Millions of Cats: A Fable of Clutter and Upside
By David Matheson 4 min read
In the beloved classic children’s book Millions of Cats by Wanda Gag, an old man and an old woman decide to get a cat to be their companion. The Old Man sets out to find a pretty cat, and he comes across a valley full of…
“…hundreds of cats, thousands of cats, millions and billions and trillions of cats.”
However, this leads to a portfolio cluttered with lots of projects, often with no clear way to compare their worth. Each project needs care, attention and feeding, and with so many, there’s no way to ensure that they all get enough resources to reach their full potential.
In fact, a project with huge upside potential may be nearly unrecognizable as such. Perhaps it has been starved of attention, resources, or vision, and so it looks small and scraggly. By taking a closer look to see what its upside potential really is, you may find that it has every chance of growing into a pretty, plump and profitable business if it gets the care and feeding it needs.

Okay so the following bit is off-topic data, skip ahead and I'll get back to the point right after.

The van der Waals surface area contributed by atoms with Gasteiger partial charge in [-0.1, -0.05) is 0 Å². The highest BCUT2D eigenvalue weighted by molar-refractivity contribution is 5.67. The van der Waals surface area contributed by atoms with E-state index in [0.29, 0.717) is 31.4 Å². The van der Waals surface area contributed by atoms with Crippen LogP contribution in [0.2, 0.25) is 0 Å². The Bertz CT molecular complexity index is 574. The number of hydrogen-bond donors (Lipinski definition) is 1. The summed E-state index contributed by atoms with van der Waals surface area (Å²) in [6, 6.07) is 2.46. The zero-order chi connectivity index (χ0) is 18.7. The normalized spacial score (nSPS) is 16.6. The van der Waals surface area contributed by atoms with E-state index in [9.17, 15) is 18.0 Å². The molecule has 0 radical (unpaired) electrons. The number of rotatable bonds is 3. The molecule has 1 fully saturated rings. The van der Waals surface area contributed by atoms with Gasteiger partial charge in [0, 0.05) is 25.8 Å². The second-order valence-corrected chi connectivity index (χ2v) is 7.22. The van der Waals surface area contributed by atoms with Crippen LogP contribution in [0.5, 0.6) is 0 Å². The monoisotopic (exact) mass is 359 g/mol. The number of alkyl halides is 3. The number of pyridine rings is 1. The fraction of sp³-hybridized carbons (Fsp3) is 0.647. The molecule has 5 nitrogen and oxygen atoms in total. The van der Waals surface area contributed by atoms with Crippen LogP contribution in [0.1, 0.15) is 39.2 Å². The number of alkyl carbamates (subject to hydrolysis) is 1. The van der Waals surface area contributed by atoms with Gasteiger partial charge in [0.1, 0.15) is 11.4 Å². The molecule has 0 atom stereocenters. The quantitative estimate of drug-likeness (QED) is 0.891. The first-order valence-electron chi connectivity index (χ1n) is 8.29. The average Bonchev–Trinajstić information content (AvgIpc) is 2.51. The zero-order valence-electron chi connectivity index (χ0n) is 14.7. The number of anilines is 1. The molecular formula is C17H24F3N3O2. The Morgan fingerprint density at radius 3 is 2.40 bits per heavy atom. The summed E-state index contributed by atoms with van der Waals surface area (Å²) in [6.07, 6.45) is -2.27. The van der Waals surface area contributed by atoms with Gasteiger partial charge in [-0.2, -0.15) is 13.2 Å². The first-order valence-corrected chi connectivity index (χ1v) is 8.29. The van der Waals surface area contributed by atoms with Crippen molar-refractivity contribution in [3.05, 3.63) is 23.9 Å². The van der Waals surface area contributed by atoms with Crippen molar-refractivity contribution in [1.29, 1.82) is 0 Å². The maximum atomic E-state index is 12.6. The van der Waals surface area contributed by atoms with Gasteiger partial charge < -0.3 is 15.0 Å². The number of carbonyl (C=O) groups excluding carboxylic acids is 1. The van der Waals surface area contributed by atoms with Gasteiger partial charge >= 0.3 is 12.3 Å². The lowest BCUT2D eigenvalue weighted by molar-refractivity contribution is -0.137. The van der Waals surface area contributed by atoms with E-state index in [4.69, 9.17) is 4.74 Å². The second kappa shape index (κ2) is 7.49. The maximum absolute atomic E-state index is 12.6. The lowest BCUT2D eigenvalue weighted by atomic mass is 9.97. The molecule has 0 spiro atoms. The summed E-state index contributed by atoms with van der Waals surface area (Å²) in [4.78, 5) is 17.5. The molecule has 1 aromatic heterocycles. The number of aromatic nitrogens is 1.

The key to having enough attention and food to give to your best projects — the ones with the best chances of growing into their upside — is to stop squandering attention and food on projects that will never make a big contribution to your business, not even if they reach their greatest potential. This requires you to have and use a tool for making credible and comparable evaluations of all of your projects. You can then identify which projects have strong upside potential and which ones will not significantly move the needle, even if they are completely successful.
And it requires that you act on those evaluations. You must decide what to do with your weakest projects. Do you abandon them outright and redirect the resources they were consuming to your more promising projects? Or do you look for hidden sources of significant upside within weaker projects and, if and when you find them, figure out ways to refocus or pivot those projects to strive for that upside?
What’s hard is deciding to back a project with uncertain prospects of success but that, if successful, will make a big contribution to the company’s continued success. It’s even harder to create a learning plan that guides you to finding out early on whether the project is viable and whether the perceived sources of upside are real. That learning plan will keep your focus on validating that upside, capturing it if it proves real and, if it isn’t real, pivoting quickly to better uses of your resources.